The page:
I was reading the Layman Pang's pdf file at https://terebess.hu/zen/mesterek/JamesGreen-LaymanP'ang.pdf
In that below dialogue is mentioned:
20. Speaking and Not Speaking
One day Pai-ling asked the Layman, “Both speaking about it and not speaking about it are unavoidable. So can you tell me simply, how do you not avoid speaking about it?” The Layman winked at him. Pai-ling said, “Nothing could be more sublime than that.” The Layman said, “So the teacher is someone who gives false compliments, is he?” Pai-ling said, “Who doesn’t? Who doesn’t?” The Layman bowed and left.
My theoretical understanding says the 'it' mentioned above refers to the ultimate reality or suchness or just-thisness of the present moment. So the question posed above is even though speaking and not speaking has to be done for suchness, can you tell how to speak about it? The Layman winked at him - I think any gesture which the Layman would have done at that moment, would be equally complete - like raising of his staff or even hitting Pai-ling. Then Pai-ling said it is awesome and nothing could be a more awesome way to explain ultimate reality. Then Layman Pang said is the teacher giving false compliments. The answer which Pai-ling gave to Layman saying that who doesn't give false compliments - this I think is very profound - it indirectly says that since in reality there is no thing, but still we have this Samsara going and thereby creating Nirvana - in other words creating ignorance and wisdom - isn't all these false compliments to praise wisdom/awakening when initially there is no ignorance to begin with.
Dharma is not complicated. It is simple, rather so simple that nothing can be simpler than it. But simple does not mean easy. As the Chan teacher says - it is right in front of you. Then the below story regarding easy or hard at https://terebess.hu/zen/pang.html :
Another time at the hermitage someone asked the layman if the practice of the Way was difficult or easy.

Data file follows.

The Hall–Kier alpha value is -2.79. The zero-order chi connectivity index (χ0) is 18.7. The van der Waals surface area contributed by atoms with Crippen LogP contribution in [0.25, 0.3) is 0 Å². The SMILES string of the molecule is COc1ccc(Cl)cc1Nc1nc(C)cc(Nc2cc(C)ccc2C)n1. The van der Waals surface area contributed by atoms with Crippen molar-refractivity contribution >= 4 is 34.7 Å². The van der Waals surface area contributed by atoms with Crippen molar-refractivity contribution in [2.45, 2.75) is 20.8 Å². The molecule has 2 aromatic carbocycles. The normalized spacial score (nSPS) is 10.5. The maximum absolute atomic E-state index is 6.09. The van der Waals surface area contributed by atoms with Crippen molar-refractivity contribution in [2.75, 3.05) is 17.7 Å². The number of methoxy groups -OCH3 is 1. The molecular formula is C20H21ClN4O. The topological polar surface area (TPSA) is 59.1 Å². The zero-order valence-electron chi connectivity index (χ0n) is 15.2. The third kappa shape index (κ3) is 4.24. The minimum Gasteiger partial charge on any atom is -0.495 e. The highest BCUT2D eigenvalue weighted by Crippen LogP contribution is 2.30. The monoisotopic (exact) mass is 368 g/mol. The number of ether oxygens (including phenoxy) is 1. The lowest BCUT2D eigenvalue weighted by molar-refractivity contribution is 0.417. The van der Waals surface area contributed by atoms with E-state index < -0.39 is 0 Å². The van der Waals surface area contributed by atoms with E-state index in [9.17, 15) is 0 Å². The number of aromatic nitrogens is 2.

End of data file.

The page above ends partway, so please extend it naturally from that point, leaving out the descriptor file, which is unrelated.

“Difficult, difficult,” said the layman, “like trying to cover a tree in sesame seeds.”
“Easy, easy,” said Pang's wife, “just like touching your feet to the ground when you get out of bed.”
“Not difficult, not easy,” said Lingzhao, “On the hundred grass tips, the ancestor's meaning.”
What Lingzhao (daughter of Layman Pang) says is similar to the saying - In every situation, there is wisdom - or as I read/heard somewhere - on the tip of each grass, there is a Buddha sitting on a lotus throne - meaning in every situation, there is an opportunity to realize the dharma or the suchness or the ultimate reality or our true self.
Mazu's teachings at https://terebess.hu/zen/mazu.html :
The Master continued: "Those who seek for the Truth should realize that there is nothing to seek. There is no Buddha but Mind; there is no Mind but Buddha. Do not choose what is good, nor reject what is evil, but rather be free from purity and defilement. Then you will realize the emptiness of sin. Thoughts perpetually change and cannot be grasped because they possess no self-nature. The Triple World is nothing more than one's mind. The multitudinous universe is nothing but the testimony of one Dharma. What are seen as forms are the reflections of the mind. The mind does not exist by itself; its existence is manifested through forms. Whenever you speak about Mind you must realize that appearance and reality are perfectly interfused without impediment. This is what the achievement of bodhi is. That which is produced by Mind is called form. When you understand that forms are non-existent, then that which is birth is also no-birth. If you are aware of this mind, you will dress, eat, and act spontaneously in life as it transpires, and thereby cultivate your spiritual nature. There is nothing more that I can teach you. Please listen to my gatha:Anytime you wish to speak about Mind, speak! In this way, bodhi is tranquil. When appearance and reality are perfectly interfused without impediment, Birth is simultaneously no-birth.